REVIEW: 'Man of Steel'
If I asked, “What’s Superman’s greatest weakness?”, pretty much everyone would say, “Kryptonite,” right? And that’d be correct answer – unless you’re taking the big-picture view of Superman. If you’re looking at Superman as a character, his biggest flaw isn’t some glowing piece of his homeworld. It’s that he’s such a perfect, incorruptible ideal that he’s often impossible to relate to – and difficult to care about.
As director Zack Snyder’s new Superman film Man of Steel proves, it’s not a weakness that breaks the movie. But Snyder’s film, with a script by The Dark Knight’s David S. Goyer, apparently wants you to stay interested while Superman’s busy being thrown through a skyscraper by a villain, or facing off with a giant robot. That's a major challenge when the film leaves you with only a sketchy sense of the hero's psychology. While Man of Steel does a lot of things right, sections of it will leave you colder than the Fortress of Solitude.
The film opens with one of the most expanded looks at Superman’s home planet than we’ve ever seen before. Krypton is no longer the icy wasteland that hosted Marlon Brando’s eerie performance in the Christopher Reeve films of the 70s. We get a better sense of where Superman comes from, and that ends up being important later on, as Man of Steel eventually becomes more of an alien-invasion picture than a superhero flick.
That’s all due to the film’s villains, a crew of Kryptonian soldiers led by Superman’s archenemy General Zod (Michael Shannon). Zod is after a Kryptonian artifact that will let him pave over Earth and found a new Krypton. It just so happens that the artifact was sent to Earth with the baby Superman, and so along with learning to accept his destiny as Earth’s protector, Superman must grapple with whether to let his people rebuild their civilization on his adopted planet.
Like the best superhero films, Man of Steel is a film crammed with heavy themes: questions about xenophobia, identity and allegiance. And on top that, there’s an almost relentless stream of action scenes. So it’s not surprising that there’s little room for real character development. As played by British actor Henry Cavill (who’s still very likeable in the role), Superman is as inscrutable as his skin is bulletproof. We get a very good idea of the external challenges he faces, but it’s not entirely clear what he thinks about them. And as a result, we’re left with only a handful of reasons to connect with him.
The scenes that come the closest to getting inside Supes’ head are the ones with Lois Lane (Amy Adams), who’s rendered here as a pretty convincing reporter, and not nearly as helpless as some might have expected. But Goyer’s script doesn’t include enough real discussion between the two characters about the events of the story, and allows very few chances at chemistry. As with many superhero series, I guess we’ll have to wait until the second film (which is already in production) for their relationship to really take off, if it does at all.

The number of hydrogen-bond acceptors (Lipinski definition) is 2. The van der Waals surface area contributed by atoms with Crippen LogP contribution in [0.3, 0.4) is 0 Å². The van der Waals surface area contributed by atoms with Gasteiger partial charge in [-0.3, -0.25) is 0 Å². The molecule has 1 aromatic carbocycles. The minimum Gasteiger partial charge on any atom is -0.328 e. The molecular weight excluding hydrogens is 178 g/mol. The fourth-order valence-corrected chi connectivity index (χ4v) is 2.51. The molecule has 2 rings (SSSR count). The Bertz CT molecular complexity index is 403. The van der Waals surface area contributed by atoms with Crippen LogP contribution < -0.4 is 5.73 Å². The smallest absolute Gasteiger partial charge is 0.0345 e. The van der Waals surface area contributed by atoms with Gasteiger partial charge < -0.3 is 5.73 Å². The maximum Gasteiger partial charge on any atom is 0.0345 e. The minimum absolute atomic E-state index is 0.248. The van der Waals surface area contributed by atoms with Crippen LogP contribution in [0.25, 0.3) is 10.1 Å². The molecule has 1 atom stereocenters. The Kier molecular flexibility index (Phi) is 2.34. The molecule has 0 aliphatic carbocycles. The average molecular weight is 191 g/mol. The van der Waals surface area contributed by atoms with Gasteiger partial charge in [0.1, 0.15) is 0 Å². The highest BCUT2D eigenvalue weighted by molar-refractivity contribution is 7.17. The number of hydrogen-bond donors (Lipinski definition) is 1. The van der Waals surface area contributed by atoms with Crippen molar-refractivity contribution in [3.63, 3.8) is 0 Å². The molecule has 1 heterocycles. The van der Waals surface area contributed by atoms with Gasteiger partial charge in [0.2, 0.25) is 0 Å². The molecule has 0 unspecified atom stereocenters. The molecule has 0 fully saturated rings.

Character issues aside, Man of Steel held my interest, if only because of its willingness to break some of the conventions of the Superman mythology. Perhaps in an effort to resemble the more grounded DC superhero films of late, this Superman doesn’t immediately fall victim to the glowing Kryptonite gimmick. Instead, his vulnerability is more subtle, triggered by things like the atmosphere on Zod’s ship.
Even better, the filmmakers respect Lois Lane’s intelligence by having her figure out Superman’s identity early on – none of that pretense that she doesn’t recognize Superman behind his goofy glasses. This is definitely a Superman film for the more cynical fanboy generation – the kind of people who will obsessively over-analyze the film in videos, blog posts and so on.
Does Man of Steel improve on Superman films of the past? It’s certainly more kinetic and stylish than the 70s films, and unlike 2006’s Superman Returns, it’s not afraid to establish its own identity. But it seems that even the combined comic adaptation talents of Nolan, Goyer and Snyder have yet to truly decode Superman. And it left me wondering if the character is simply too perfect to ever understand - whether he’s depicted as the brightly-coloured hero of the comics or the haunted alien of this film. Man of Steel gets three stars out of four.
What did you think of Man of Steel? Did it live up to the hype of a Nolan-influenced Superman, or did it leave you looking for more than just sombre pronouncements and supersonic combat? Join the discussion in the comments section, and if you liked this review, share it with your friends and followers! You can also browse through my recent reviews here: